Trip planning via the Internet can be risky business. Travel agencies can help travelers avoid risks. The traveler who surfs the Internet for bargains risks “hangin’ ten” on a bench in an airport waiting room if the flight he or she keyed in happens to be over-booked.
“It happens all too often, and then who are you going to call,” said Sandy Collins, leisure manager for the Cascade Village Center office of DeVries Travel Agency, formerly International Tours and Cruises, in Grand Rapids. Collins, a flight attendant for 16 years before landing in the travel business in 1988, owned the agency before selling it to DeVries in 2002, when it was renamed. It’s one of three DeVries Travel Agencies in the Grand Rapids area.
“We’re here for the person who wants to travel fairly worry-free and has better things to do than sit for hours surfing the Internet for the cheapest fares, which can change by the second.
“The Internet is for the kind of person who likes to fly by the seat of his pants and doesn’t particularly care when or how he gets where he’s going. A myriad of things can go wrong and when you get home and add up your receipts, I dare say you will have spent more in terms of missed connections, lost reservations and so forth than you would have if you’d gone through an agency.”
Collins said travel prices, which have held fairly steady for the last few years, aren’t determined by specific seasons or other traditional factors.
“It’s not like it was in the old days. There are no summer fares. Prices are determined by how many seats are available on a particular flight. We can find the best price for seats depending on how many are left.”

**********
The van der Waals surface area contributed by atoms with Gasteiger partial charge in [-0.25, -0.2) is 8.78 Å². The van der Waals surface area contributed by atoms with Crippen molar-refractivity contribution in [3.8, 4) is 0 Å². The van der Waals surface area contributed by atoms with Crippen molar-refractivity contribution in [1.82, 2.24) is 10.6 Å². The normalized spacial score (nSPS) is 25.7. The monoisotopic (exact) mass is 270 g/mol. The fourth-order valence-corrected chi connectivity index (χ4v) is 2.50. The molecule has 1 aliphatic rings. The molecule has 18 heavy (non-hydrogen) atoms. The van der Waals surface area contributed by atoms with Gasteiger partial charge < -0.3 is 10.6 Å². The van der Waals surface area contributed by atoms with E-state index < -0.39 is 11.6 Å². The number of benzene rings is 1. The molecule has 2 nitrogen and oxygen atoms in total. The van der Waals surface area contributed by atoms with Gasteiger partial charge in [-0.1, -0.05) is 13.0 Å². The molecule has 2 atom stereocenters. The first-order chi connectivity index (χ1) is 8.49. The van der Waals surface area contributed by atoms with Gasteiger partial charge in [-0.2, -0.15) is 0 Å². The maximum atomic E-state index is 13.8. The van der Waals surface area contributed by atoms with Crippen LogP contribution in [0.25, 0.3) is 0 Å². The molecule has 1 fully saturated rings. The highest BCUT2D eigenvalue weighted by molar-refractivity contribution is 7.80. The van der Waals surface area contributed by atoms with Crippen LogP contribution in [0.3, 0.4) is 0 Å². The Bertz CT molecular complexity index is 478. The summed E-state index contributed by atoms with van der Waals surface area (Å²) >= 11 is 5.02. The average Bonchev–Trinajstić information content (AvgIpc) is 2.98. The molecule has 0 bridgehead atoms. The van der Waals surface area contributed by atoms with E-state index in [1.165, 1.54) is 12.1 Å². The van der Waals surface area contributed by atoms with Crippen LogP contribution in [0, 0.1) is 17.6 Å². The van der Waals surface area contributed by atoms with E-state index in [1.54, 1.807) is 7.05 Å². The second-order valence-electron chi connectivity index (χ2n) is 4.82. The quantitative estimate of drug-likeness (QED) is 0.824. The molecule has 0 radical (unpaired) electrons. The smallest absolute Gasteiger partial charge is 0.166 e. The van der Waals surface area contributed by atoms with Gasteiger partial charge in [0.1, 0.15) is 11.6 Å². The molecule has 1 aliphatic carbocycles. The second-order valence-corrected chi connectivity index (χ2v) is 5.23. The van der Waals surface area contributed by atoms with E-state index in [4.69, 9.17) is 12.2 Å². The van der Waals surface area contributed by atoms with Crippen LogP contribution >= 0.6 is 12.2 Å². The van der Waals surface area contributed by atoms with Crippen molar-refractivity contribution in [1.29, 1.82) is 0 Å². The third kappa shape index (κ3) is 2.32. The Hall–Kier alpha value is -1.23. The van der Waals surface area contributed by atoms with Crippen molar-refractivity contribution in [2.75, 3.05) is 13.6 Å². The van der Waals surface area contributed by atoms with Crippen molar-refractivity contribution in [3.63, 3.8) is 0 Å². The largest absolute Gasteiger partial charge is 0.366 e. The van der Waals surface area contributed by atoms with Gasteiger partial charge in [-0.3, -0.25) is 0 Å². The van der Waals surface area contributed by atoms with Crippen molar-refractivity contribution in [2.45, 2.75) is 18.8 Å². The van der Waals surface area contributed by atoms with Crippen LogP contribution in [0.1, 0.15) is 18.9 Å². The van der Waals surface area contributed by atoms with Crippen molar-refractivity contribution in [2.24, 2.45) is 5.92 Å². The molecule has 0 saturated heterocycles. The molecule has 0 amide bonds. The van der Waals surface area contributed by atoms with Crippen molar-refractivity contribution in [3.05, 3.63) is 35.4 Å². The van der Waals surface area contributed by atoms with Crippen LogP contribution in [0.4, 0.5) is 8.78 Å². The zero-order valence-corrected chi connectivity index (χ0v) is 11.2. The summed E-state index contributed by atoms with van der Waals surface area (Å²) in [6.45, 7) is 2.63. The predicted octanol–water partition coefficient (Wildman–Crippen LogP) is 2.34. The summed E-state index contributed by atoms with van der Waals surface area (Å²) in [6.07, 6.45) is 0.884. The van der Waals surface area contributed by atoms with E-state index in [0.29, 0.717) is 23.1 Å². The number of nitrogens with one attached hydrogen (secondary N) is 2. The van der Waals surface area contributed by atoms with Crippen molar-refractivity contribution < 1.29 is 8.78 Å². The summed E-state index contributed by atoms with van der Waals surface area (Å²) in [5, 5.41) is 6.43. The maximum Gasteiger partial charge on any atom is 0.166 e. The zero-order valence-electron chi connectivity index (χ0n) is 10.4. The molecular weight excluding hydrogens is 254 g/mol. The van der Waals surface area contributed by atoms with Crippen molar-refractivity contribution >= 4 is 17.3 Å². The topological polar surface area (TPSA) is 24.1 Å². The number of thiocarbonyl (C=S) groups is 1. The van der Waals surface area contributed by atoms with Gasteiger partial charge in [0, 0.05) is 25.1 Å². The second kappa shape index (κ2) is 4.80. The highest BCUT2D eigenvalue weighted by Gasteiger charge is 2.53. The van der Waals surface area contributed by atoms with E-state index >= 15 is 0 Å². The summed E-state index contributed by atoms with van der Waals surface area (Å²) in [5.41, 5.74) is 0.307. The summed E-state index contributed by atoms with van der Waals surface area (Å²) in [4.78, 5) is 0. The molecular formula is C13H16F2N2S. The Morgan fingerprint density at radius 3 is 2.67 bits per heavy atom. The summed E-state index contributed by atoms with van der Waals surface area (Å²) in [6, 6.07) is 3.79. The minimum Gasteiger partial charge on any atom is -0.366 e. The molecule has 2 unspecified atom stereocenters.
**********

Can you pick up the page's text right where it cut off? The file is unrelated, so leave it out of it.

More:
Collins said it’s difficult to predict travel trends, but a few old favorites never seem to go out of style.
“Alaska and Hawaii are always very popular, as is Europe,” said Collins, who advised a trip to London for the first-time overseas tourist.
Scandinavia, the Czech Republic, Russia and the Baltic Countries – Estonia, Latvia and Lithuania, have also become popular travel locations in recent years.
“We try to have an itinerary planned out for our clients before they go, depending on their likes and dislikes and what they’re looking for. That’s why when a person comes in, we don’t ask ‘what tour do you want to go on.’ We ask a lot of questions first to find a tour that matches their personality.’
Traveling with a tour group offers a variety of advantages, according to Collins.
“In countries where travel is restricted – Russia, or China, for example, you may not have to have a visa if you’re traveling with a group,” she said.
“A tour is also nice if you want a little camaraderie, and you don’t want to worry about the area you’re in, or about choosing a place to stay or eat. Everything’s taken care of for you,” she said.
Michelle Boyd, owner of Signal Travel and Tours, Inc., St. Joseph, MI, said misconceptions abound regarding tour groups.
“Going on a tour doesn’t mean you have to be with the same group of people all the time. It just means your trip is packaged with a car or transfers to the airport and hotel and some sight-seeing included. Otherwise, you can be on your own, or part of the group, depending on your preference.”
Both Collin’s and Boyd’s agencies are members of the American Express Travel Services network, which offers a variety of travel benefits, including preferred hotel and car rental rates and cruise and tour discounts.